Work to bring onstream the giant Kashagan oil field in Kazakhstan is going normally and some crude has already been processed and put in storage, Kazakh Energy Minister Kanat Bozumbayev said.
Four wells were already producing at Kashagan with a total output of 90,000 barrels per day, Bozumbayev said.
The onshore facility Bolashak, which processes the Kashagan oil, is also operating normally, according to the minister.
“Yesterday, the first batch of the processed commercial oil was delivered from Bolashak to the tanks of KazTransOil. The project operator and its shareholders will announce the first export contract soon," the minister said.
The geological reserves of Kashagan are estimated at 4.8 billion metric tons of oil. The total oil reserves amount to 38 billion barrels; some 10 billion out of them are recoverable reserves. There are large natural gas reserves at the Kashagan field - over one trillion cubic meters.
The production at the Kashagan field started September 2013, but in October, it was ceased after a gas leak in one of the main pipelines. The analysis revealed numerous cracks in the pipeline, which needed to be completely replaced. The output was again suspended shortly after its launch because of technical problems with the gas pipelines.
The director of the Center for Studies of World Energy Markets at the RAS Institute of Energy Research, Vyacheslav Kulagin, told Vestnik Kavkaza how the launching of the Kashagan field will change the energy situation in the region.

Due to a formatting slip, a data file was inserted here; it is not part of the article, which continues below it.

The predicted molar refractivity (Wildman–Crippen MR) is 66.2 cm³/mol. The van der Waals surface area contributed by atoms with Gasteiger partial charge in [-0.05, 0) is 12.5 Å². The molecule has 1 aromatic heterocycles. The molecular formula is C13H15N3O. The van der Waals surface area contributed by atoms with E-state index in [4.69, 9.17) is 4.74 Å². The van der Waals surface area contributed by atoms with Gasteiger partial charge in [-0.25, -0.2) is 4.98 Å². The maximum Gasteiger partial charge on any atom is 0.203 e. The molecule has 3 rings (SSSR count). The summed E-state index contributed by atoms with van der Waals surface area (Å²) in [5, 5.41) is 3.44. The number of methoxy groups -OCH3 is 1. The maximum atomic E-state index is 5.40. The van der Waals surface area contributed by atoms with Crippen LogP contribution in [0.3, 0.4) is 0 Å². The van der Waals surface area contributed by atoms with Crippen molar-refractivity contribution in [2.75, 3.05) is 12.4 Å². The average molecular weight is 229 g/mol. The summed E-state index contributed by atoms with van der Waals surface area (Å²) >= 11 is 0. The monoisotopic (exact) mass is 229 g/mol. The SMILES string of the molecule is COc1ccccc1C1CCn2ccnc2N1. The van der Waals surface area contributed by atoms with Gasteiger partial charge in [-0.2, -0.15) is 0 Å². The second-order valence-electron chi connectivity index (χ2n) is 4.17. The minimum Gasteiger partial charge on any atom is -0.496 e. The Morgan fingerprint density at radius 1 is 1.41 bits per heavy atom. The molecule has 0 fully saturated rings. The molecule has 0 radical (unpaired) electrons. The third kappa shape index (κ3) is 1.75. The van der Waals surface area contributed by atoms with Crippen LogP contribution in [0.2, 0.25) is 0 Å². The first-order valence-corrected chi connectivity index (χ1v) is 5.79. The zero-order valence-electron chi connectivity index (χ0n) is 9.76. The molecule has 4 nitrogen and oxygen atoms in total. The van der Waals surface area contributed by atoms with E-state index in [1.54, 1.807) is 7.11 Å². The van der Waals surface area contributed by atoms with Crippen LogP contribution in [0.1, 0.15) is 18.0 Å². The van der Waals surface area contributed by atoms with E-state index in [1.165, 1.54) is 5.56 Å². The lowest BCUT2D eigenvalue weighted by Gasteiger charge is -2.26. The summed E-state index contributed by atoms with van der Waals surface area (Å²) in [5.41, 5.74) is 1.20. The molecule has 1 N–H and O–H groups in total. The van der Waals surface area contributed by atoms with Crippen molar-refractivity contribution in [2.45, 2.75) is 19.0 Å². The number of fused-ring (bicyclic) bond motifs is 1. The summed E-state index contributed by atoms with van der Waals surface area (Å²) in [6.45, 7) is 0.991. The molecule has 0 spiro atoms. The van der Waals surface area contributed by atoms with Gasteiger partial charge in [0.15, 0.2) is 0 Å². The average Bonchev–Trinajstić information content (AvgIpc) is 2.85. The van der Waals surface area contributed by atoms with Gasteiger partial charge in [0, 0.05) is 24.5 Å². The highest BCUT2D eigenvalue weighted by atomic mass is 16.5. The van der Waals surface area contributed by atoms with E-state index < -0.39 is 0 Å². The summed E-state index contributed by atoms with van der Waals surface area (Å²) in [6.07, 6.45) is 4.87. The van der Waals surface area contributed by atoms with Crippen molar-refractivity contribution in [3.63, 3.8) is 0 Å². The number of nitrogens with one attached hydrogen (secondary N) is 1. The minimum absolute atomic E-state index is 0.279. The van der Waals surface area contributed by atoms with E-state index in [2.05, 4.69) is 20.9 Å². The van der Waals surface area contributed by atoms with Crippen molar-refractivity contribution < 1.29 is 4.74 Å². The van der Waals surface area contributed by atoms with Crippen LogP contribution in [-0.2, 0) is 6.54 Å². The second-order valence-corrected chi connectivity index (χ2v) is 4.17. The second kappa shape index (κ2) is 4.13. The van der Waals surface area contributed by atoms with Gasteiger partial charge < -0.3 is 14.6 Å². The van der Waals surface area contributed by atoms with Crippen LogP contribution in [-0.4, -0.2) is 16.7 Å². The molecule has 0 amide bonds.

"Increasing of oil production will allow Kazakhstan to increase export flows and trade with its neighbors, including Russia. At the same time, now the republic has to choose between crude oil exports or an oil refinery and an export of oil products. If we talk about the its impact on the world oil prices, it is not significant," the expert said.
"The EEU countries will have to consider Kashagan when forming a single market balance. The common market should have been formed by 2025. Now Kazakhstan received additional trade opportunities," Vyacheslav Kulagin added.
Kazakhstan, due to the full launch of Kashagan, will receive additional revenues from the sale of crude oil. "It will also have a positive impact on the country's economy in terms of both a job creation and a growth of the non-oil sector," he noted.
"Of course, it will be necessary to spent the money from Kashagan wisely. There is a need in income redistribution, so the energy industry can strengthen the economy, but will not become its basis," Vyacheslav Kulagin warned.